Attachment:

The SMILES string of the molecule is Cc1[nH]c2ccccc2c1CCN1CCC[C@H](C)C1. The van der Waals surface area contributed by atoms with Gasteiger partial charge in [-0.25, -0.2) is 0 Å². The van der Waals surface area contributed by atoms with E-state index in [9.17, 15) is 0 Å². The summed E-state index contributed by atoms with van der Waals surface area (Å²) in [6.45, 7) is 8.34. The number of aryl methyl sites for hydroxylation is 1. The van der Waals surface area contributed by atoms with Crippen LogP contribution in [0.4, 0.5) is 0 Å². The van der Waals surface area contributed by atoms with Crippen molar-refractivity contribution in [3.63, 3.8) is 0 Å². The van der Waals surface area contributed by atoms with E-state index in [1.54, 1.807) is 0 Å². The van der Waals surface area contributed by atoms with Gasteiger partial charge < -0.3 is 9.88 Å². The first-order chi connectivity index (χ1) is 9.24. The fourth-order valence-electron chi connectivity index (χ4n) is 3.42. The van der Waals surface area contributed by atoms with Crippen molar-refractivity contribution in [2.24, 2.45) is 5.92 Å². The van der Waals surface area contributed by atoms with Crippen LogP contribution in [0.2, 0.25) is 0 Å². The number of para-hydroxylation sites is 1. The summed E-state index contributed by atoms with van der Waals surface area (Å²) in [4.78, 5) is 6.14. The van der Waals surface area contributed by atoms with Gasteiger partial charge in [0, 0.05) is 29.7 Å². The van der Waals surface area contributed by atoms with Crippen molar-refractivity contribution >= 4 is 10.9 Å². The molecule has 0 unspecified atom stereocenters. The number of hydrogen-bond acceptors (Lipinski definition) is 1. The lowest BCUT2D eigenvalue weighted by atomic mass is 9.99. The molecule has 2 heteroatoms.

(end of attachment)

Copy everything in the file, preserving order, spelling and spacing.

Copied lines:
The SMILES string of the molecule is Cc1[nH]c2ccccc2c1CCN1CCC[C@H](C)C1. The van der Waals surface area contributed by atoms with Gasteiger partial charge in [-0.25, -0.2) is 0 Å². The van der Waals surface area contributed by atoms with E-state index in [9.17, 15) is 0 Å². The summed E-state index contributed by atoms with van der Waals surface area (Å²) in [6.45, 7) is 8.34. The number of aryl methyl sites for hydroxylation is 1. The van der Waals surface area contributed by atoms with Crippen LogP contribution in [0.4, 0.5) is 0 Å². The van der Waals surface area contributed by atoms with Crippen molar-refractivity contribution in [3.63, 3.8) is 0 Å². The van der Waals surface area contributed by atoms with E-state index in [1.54, 1.807) is 0 Å². The van der Waals surface area contributed by atoms with Gasteiger partial charge < -0.3 is 9.88 Å². The first-order chi connectivity index (χ1) is 9.24. The fourth-order valence-electron chi connectivity index (χ4n) is 3.42. The van der Waals surface area contributed by atoms with Crippen molar-refractivity contribution in [2.24, 2.45) is 5.92 Å². The van der Waals surface area contributed by atoms with Crippen LogP contribution in [0.2, 0.25) is 0 Å². The number of para-hydroxylation sites is 1. The summed E-state index contributed by atoms with van der Waals surface area (Å²) in [4.78, 5) is 6.14. The van der Waals surface area contributed by atoms with Gasteiger partial charge in [0, 0.05) is 29.7 Å². The van der Waals surface area contributed by atoms with Crippen molar-refractivity contribution >= 4 is 10.9 Å². The molecule has 0 unspecified atom stereocenters. The number of hydrogen-bond acceptors (Lipinski definition) is 1. The lowest BCUT2D eigenvalue weighted by atomic mass is 9.99. The molecule has 2 heteroatoms.